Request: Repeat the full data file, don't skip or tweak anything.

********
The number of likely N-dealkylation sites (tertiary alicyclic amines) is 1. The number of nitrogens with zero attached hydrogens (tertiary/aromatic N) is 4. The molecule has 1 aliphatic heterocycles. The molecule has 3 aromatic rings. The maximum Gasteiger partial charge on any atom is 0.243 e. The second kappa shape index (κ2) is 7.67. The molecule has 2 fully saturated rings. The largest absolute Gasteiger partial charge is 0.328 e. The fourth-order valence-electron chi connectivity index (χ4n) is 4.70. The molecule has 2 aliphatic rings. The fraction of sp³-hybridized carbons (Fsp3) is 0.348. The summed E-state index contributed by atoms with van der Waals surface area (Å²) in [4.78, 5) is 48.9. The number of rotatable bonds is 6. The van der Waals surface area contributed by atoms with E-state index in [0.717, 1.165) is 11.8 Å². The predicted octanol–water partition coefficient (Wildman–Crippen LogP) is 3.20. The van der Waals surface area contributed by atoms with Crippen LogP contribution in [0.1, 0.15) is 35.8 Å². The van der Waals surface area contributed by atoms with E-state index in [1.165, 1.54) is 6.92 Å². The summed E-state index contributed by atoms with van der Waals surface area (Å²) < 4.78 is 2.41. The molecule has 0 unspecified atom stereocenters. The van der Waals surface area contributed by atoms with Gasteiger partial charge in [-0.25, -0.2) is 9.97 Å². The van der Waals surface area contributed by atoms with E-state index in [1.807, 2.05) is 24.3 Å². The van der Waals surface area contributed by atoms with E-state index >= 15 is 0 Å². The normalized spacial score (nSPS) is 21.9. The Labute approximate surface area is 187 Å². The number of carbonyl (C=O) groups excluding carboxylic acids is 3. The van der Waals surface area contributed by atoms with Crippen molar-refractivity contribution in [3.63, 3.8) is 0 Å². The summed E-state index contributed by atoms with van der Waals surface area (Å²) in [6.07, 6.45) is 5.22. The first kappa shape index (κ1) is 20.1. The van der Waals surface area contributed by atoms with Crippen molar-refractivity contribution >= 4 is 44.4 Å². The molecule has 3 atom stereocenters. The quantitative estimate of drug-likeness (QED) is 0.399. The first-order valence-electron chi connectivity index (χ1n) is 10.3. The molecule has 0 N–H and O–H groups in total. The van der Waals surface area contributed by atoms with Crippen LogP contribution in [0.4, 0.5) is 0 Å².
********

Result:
The number of likely N-dealkylation sites (tertiary alicyclic amines) is 1. The number of nitrogens with zero attached hydrogens (tertiary/aromatic N) is 4. The molecule has 1 aliphatic heterocycles. The molecule has 3 aromatic rings. The maximum Gasteiger partial charge on any atom is 0.243 e. The second kappa shape index (κ2) is 7.67. The molecule has 2 fully saturated rings. The largest absolute Gasteiger partial charge is 0.328 e. The fourth-order valence-electron chi connectivity index (χ4n) is 4.70. The molecule has 2 aliphatic rings. The fraction of sp³-hybridized carbons (Fsp3) is 0.348. The summed E-state index contributed by atoms with van der Waals surface area (Å²) in [4.78, 5) is 48.9. The number of rotatable bonds is 6. The van der Waals surface area contributed by atoms with E-state index in [0.717, 1.165) is 11.8 Å². The predicted octanol–water partition coefficient (Wildman–Crippen LogP) is 3.20. The van der Waals surface area contributed by atoms with Crippen LogP contribution in [0.1, 0.15) is 35.8 Å². The van der Waals surface area contributed by atoms with E-state index in [1.165, 1.54) is 6.92 Å². The summed E-state index contributed by atoms with van der Waals surface area (Å²) < 4.78 is 2.41. The molecule has 0 unspecified atom stereocenters. The van der Waals surface area contributed by atoms with Gasteiger partial charge in [-0.25, -0.2) is 9.97 Å². The van der Waals surface area contributed by atoms with E-state index in [1.807, 2.05) is 24.3 Å². The van der Waals surface area contributed by atoms with E-state index >= 15 is 0 Å². The normalized spacial score (nSPS) is 21.9. The Labute approximate surface area is 187 Å². The number of carbonyl (C=O) groups excluding carboxylic acids is 3. The van der Waals surface area contributed by atoms with Crippen molar-refractivity contribution in [3.63, 3.8) is 0 Å². The summed E-state index contributed by atoms with van der Waals surface area (Å²) in [6.07, 6.45) is 5.22. The first kappa shape index (κ1) is 20.1. The van der Waals surface area contributed by atoms with Crippen molar-refractivity contribution >= 4 is 44.4 Å². The molecule has 3 atom stereocenters. The quantitative estimate of drug-likeness (QED) is 0.399. The first-order valence-electron chi connectivity index (χ1n) is 10.3. The molecule has 0 N–H and O–H groups in total. The van der Waals surface area contributed by atoms with Crippen LogP contribution in [0.4, 0.5) is 0 Å².